Director for business risk and insurance at Google addresses an educational session at RIMS 2018
Google’s parent company Alphabet is making use of chat bots to lighten the workload of its risk management team.
Bots can take up the more mundane or humdrum tasks, freeing up the human team members for the more pressing priorities.
Loren Nickel, Google’s director for business risk and insurance, addressed an educational session on the new risk landscape at the RIMS 2018 conference in San Antonio, Texas today.
The beauty of AI
“For routine tasks, things like certification and low-level claims, we have chat bots to do that,” Nickel told an audience of risk professionals at the US event.
“It helps with scale; it helps for efficiency; and it leads to people getting quick responses,” he added.
Nickel suggested the artificial intelligence (AI) helpers could be used for myriad risk management and operational tasks.
“They can be used for anything, that’s the beauty of AI,” said Nickel.
The bots are “semi-custom”, he noted, developed in part by Google along with some insurance technology partners.
Done right, he said people prefer dealing with an AI bot that means they get a quick answer to an internal request for information, for example.
“As your company evolves you can do more with AI. For matters of scale and headcount, it helps us do things more efficiently,” he added.
The session was entitled: “technology, innovation and disruption are putting new demands on the risk profession”.
Asked “what does modern risking look like?”, Nickel said Google’s approach is to devote staff to product teams – helped by bots working on quieter or more mundane tasks – and prioritising risk resources to the biggest or newest products, and those that face periods of change to their business.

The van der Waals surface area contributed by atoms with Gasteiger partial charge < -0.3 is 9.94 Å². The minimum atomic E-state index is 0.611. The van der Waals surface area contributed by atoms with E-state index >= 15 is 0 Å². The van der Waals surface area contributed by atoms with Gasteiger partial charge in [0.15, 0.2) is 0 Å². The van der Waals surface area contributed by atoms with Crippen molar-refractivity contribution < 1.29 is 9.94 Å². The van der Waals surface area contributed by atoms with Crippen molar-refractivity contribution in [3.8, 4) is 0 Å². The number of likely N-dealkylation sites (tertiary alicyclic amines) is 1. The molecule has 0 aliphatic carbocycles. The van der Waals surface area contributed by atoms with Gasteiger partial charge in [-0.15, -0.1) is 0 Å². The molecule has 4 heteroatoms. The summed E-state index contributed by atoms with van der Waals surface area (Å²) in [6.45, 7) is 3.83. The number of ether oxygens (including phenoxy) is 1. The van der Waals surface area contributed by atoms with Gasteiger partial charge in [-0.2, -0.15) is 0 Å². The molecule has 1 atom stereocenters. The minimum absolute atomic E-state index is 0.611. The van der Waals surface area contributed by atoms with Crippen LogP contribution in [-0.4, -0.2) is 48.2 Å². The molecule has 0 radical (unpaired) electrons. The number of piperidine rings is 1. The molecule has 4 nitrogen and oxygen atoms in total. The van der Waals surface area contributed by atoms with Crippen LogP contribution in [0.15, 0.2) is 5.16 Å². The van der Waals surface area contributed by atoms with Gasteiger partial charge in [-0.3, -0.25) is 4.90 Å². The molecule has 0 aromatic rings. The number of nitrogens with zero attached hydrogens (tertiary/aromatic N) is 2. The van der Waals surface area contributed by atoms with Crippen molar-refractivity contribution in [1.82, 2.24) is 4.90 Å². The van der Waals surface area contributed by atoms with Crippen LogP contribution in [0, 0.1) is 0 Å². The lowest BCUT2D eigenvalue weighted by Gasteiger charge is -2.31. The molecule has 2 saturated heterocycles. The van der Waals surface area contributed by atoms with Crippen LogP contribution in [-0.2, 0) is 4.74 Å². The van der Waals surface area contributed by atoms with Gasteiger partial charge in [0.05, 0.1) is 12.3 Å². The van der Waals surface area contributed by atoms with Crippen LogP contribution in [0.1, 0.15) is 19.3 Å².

“It’s so much easier to have conversations around risk when it’s about strategy,” said Nickel. “We’re focused on risks associated with new products.”
Insurance is less of a topic of conversation, he suggested, but it “goes from there”.
“You connect the dots. The risk manager gets to see everything. The role means there is lots of opportunities to bring teams together and to collaborate in different ways,” continued Nickel.
In a straw poll asking audience members to raise their hands if any were using AI bots in a similar way to Google, not one hand was raised in the room containing perhaps two hundred mostly US-based risk professionals.
For more on AI, its risks and its opportunities, check out this feature.
Sharing the stage with Nickel was Randy Nornes, an executive vice president at insurance broker Aon.
He warned that the “changing risk landscape” has grown more challenging – led by disruptive and emerging technological risks.
“At the same time as the world is changing, we’ve shifted resources away from risk management,” warned Nornes.
He pointed to the reputational fallout from social media and crisis management.
“Social media now really doubles the impact of what used to be a normal risk. There’s no time to react,” he said.
Firms should consider corporate social responsibility as a proactive way to boost their brand, he suggested.
“It creates a useful buffer for reputational risk [via social media],” added Nornes.
For more on social media crises and how to manage them, check out this feature and stay on the lookout for future content from StrategicRISK.